The Metropolitan Washington Airports Authority announced Wednesday at its monthly board of directors meeting that JetBlue will move to Terminal B/C, Virgin America will operate full-time in Terminal B/C and Southwest Airlines will expand in Terminal A at Reagan National Airport as a result of increased air service from all three airlines. Airlines will begin moving to the new locations, which resulted from changes in air service as part of the American Airlines/US Airways merger, this summer. Although the airlines increasing service have not fully announced their flight schedules, some new flights will start as early as June 19.
“In order to maintain smooth passenger flows and minimize bottlenecks, we have had to shift some airline locations at Reagan National to accommodate the new air service from JetBlue, Southwest and Virgin America,” said Airports Authority Chief Operating Officer Margaret McKeough. “Reagan National’s facilities are already near capacity as a result of record passenger levels in 2013. The planned location changes will allow the airport to handle as many as 2 million additional passengers per year predicted from this new service.”
Reagan National is one of the few U.S. airports where the number of takeoffs and landings are controlled by federal permits known as “slots.” JetBlue permanently acquired 20 round-trip flights, Southwest obtained 27 round-trips, while Virgin America added four round-trips from the combined American Airlines and US Airways divestiture for slots at Reagan National, as required by the Department of Justice. As a result of the new service, Southwest will become the third-largest carrier at the airport, handling 11 percent of daily departures, behind the new American (56 percent) and Delta (12 percent). JetBlue will grow to 7 percent of daily departures, up from 3 percent, and Virgin America will handle 1 percent of daily departures.
Additionally, air traffic statistics for January 2014 showed the Airports Authority served 3 million passengers for the month. The number represents a dip in air travel for the month at both Reagan National and Dulles International, compared to the previous year, and reflects the impact of repeated snow and ice events, which caused significant flight delays and cancellations both locally and throughout the country. However, even with the multiple winter storms, Washington Dulles International continued to increase its international passenger traffic, growing by 3.2 percent compared with last year. The full air travel statistics for January can be found here.
Also at the Airports Authority’s board of directors meeting, President and CEO Jack Potter acknowledged progress toward the completion of Phase 1 of the Authority’s project to build the Silver Line extension to the Washington region’s Metrorail mass transit system. The Airport’s Authority is working collaboratively with its construction contractor, Dulles Transit Partners, and the Washington Metropolitan Area Transit Authorityto resolve issues identified last month in order to reach substantial completion. Once substantial completion is achieved, WMATA will determine the project’s operational readiness date, at which point it will begin up to 90 days of additional testing and preparation before setting a date for the initiation of passenger service.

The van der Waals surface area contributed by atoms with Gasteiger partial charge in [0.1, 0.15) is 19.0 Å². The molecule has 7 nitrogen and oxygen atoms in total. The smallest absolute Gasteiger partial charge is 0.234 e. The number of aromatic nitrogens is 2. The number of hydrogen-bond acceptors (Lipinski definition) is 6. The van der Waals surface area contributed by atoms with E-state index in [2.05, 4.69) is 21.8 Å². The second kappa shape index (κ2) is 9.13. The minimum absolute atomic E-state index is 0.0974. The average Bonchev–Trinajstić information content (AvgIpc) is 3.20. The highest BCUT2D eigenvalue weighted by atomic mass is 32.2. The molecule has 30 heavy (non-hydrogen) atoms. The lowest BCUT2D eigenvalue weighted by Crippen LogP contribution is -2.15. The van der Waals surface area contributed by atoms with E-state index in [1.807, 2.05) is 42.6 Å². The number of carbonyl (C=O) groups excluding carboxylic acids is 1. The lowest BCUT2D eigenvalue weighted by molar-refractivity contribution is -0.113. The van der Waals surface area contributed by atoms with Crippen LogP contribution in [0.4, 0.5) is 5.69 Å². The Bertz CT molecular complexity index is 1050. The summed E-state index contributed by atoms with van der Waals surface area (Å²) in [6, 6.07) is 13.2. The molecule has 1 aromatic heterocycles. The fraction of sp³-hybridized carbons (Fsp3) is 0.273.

The Metropolitan Washington Airports Authority, established in 1987 by the governments of Virginia and the District of Columbia, manages and operates Ronald Reagan Washington National and Washington Dulles International airports, which together serve more than 40 million passengers a year. The Airports Authority also operates and maintains the Dulles Airport Access Road and the Dulles Toll Road and manages construction of the Silver Line project, a 23-mile extension of the Washington region’s Metrorail system into Loudoun County, Va. No tax dollars are used to operate the toll road, which is funded by toll revenues, or the airports, which are funded through aircraft landing fees, rents and revenues from concessions. The Silver Line construction is funded by a combination of toll-road revenues, airport contributions and federal, state and local government appropriations. The Airports Authority is led by a 17-member board of directors appointed by the governors of Virginia, Maryland, the mayor of Washington, D.C., and the president of the United States.